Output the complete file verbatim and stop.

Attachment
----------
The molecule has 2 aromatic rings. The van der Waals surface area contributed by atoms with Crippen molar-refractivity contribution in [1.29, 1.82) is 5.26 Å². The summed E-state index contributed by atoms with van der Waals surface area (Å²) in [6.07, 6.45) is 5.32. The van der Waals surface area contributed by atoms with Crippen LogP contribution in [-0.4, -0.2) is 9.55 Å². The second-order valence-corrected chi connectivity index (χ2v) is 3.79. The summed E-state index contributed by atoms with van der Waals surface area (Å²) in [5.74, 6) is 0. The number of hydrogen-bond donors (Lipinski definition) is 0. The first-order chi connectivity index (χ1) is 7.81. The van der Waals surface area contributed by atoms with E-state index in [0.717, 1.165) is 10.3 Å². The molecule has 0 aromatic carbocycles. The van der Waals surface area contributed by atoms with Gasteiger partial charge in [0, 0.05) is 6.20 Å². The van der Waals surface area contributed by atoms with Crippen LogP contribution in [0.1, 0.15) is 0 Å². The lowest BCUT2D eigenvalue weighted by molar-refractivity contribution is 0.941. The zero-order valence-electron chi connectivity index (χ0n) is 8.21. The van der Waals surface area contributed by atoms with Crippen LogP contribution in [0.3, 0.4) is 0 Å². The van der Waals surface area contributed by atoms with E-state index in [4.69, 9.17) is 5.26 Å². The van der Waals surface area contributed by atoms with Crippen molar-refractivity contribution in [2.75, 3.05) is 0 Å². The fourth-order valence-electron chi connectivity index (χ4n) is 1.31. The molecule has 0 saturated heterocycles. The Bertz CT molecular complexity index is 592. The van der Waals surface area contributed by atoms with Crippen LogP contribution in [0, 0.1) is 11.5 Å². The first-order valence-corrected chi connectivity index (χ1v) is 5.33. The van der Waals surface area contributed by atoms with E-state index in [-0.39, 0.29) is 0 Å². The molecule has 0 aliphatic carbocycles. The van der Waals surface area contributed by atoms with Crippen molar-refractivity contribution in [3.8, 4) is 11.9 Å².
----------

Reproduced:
The molecule has 2 aromatic rings. The van der Waals surface area contributed by atoms with Crippen molar-refractivity contribution in [1.29, 1.82) is 5.26 Å². The summed E-state index contributed by atoms with van der Waals surface area (Å²) in [6.07, 6.45) is 5.32. The van der Waals surface area contributed by atoms with Crippen LogP contribution in [-0.4, -0.2) is 9.55 Å². The second-order valence-corrected chi connectivity index (χ2v) is 3.79. The summed E-state index contributed by atoms with van der Waals surface area (Å²) in [5.74, 6) is 0. The number of hydrogen-bond donors (Lipinski definition) is 0. The first-order chi connectivity index (χ1) is 7.81. The van der Waals surface area contributed by atoms with E-state index in [0.717, 1.165) is 10.3 Å². The molecule has 0 aromatic carbocycles. The van der Waals surface area contributed by atoms with Gasteiger partial charge in [0, 0.05) is 6.20 Å². The van der Waals surface area contributed by atoms with Crippen LogP contribution in [0.1, 0.15) is 0 Å². The lowest BCUT2D eigenvalue weighted by molar-refractivity contribution is 0.941. The zero-order valence-electron chi connectivity index (χ0n) is 8.21. The van der Waals surface area contributed by atoms with Crippen LogP contribution in [0.3, 0.4) is 0 Å². The van der Waals surface area contributed by atoms with E-state index in [4.69, 9.17) is 5.26 Å². The van der Waals surface area contributed by atoms with Crippen molar-refractivity contribution in [2.75, 3.05) is 0 Å². The fourth-order valence-electron chi connectivity index (χ4n) is 1.31. The molecule has 0 saturated heterocycles. The Bertz CT molecular complexity index is 592. The van der Waals surface area contributed by atoms with Crippen LogP contribution in [0, 0.1) is 11.5 Å². The first-order valence-corrected chi connectivity index (χ1v) is 5.33. The van der Waals surface area contributed by atoms with E-state index in [-0.39, 0.29) is 0 Å². The molecule has 0 aliphatic carbocycles. The van der Waals surface area contributed by atoms with Crippen molar-refractivity contribution in [3.8, 4) is 11.9 Å².